Skip to main content

Poe Dameron: Free Fall and Star Wars’ Evolving Relationship With Criminality

The final third of this piece contains spoilers for Poe Dameron: Free Fall. If you’d like to avoid them, stop when you see Babu Frik.

Governing an entire galaxy isn’t easy. As initially conceived, government in Star Wars was despotic and militaristic and led by people with magical powers—and even then, with no civil liberties or red tape to hold the Empire back, small pockets of rebellion were still able to slip through their fingers over and over, to say nothing of run-of-the-mill criminals like Han Solo.

As conceived, though, that was a good thing. The Empire was bad, so breaking its rules was justified, or at least a lesser concern to the good guys than what the Empire itself was up to. Even in the prequel era, the Old Republic is already riddled with corruption, and morality is often in conflict with the law our heroes are still desperately clinging to.

The sequels, then, were our first opportunity to experience a fundamentally righteous, if imperfect, galactic government—for about seventy minutes, anyway. Then it explodes.

But there’s a generation or so prior to that where even Luke Skywalker at his most cynical concedes that the galaxy was in balance, and a whole crop of younger characters managed to grow up with little to no awareness of how hard-fought that balance had been. For now, at least, that peacetime generation is unique in the canon, and crafting good, old-fashioned Star Wars adventures with them isn’t quite as easy as it used to be.

Read More

The Binary Sunset – Looking Forward, Looking Back

The binary sunset scene in A New Hope is perhaps the iconic image of the film – so iconic that the saga has gone back to it time and again. For me as a child, it was the wonder of seeing something that felt real but also fantastical: a boy dreaming of adventures to come, but also a realistic-looking leap of the imagination, of what the alien spectacle of a binary star system would really look like from one of its planets. That combined with John Williams’s greatest ever theme, what became the Force Theme (though at the time was known as Ben Kenobi’s Theme).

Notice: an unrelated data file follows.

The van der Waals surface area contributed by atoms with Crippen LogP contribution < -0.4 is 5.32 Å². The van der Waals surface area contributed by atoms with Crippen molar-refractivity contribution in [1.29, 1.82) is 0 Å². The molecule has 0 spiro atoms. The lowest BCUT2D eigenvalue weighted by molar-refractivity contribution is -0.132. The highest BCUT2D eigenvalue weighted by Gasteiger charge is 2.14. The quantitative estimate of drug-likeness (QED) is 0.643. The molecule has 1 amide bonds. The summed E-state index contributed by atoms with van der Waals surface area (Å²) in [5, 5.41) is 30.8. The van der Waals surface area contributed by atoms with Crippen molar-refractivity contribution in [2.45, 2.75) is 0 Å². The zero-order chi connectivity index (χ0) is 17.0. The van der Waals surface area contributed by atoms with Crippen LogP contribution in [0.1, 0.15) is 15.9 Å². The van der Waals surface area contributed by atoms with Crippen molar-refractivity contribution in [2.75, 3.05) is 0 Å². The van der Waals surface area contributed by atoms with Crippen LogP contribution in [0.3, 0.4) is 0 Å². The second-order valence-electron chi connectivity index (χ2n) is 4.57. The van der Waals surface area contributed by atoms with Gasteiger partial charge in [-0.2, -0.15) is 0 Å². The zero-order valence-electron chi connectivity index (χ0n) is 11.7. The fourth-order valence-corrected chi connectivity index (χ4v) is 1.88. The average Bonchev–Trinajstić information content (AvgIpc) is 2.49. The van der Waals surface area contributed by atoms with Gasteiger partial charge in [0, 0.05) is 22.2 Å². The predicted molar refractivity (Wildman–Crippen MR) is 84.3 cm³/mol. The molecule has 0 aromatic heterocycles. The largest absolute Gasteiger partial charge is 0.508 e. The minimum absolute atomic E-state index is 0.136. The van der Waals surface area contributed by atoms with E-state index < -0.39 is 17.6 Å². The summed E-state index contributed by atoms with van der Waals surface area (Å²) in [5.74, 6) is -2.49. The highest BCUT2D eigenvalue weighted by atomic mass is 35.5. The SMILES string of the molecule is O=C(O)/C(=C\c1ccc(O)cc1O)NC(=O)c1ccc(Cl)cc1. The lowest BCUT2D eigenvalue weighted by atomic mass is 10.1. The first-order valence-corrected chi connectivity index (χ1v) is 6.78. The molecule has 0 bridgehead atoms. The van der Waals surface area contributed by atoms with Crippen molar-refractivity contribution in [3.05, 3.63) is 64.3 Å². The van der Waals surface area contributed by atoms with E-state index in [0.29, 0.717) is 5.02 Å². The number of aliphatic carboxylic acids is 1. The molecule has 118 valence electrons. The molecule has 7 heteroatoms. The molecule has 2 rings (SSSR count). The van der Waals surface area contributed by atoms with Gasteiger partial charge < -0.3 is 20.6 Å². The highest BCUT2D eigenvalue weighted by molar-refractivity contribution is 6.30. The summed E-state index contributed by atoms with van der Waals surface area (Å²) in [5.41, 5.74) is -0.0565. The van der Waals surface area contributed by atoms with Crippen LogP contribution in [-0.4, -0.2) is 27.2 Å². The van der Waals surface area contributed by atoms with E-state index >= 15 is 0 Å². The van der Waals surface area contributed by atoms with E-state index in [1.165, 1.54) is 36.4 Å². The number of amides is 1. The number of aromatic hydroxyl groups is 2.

When George Lucas returns to this moment, it is done very deliberately, during moments which encourage the audience to look simultaneously backwards and forwards across the span of the saga. The sequel trilogy films, too, have returned to this image twice, and those moments tell us much about the films themselves, their directors’ priorities and sensibilities, and speak to a wider conversation about the role of nostalgia in Star Wars going forward.

Read More

Second Look: Memories From the Menu of Dex’s Diner

Second Look is Eleven-ThirtyEight’s biannual tradition of highlighting some of our most interesting pieces from recent months. Every day this week you’ll find a different older piece back on our front page for another moment in the spotlight. – Mike, EIC

Cooking is supposed to help your mental health in these quarantined times. Unfortunately, peeling out laughter because a splatter of chicken gore hit your face is the opposite of helping. In fact, every step of making Aunt Lilja’s Liver Pancakes was tinged with horrified regret. Though the end result was an anticlimactic set of normal(ish) sausage(esque) patties, this is a journey I don’t aim to repeat. At least not with the liver pancakes.

See, my regret was premeditated. After all, one simply doesn’t purchase chicken livers on a whim (chicken gizzards, on the other hand, is a different story). This deliberate decision was driven by an unearned confidence from The Galaxy’s Edge Cookbook, a perfectly healthy fascination with Dexter Jettster, and a Finnish family tree.

» Read more..

Second Look: What Have We Learned? – How Time Has Changed The Clone Wars

Second Look is Eleven-ThirtyEight’s biannual tradition of highlighting some of our most interesting pieces from recent months. Every day this week you’ll find a different older piece back on our front page for another moment in the spotlight. – Mike, EIC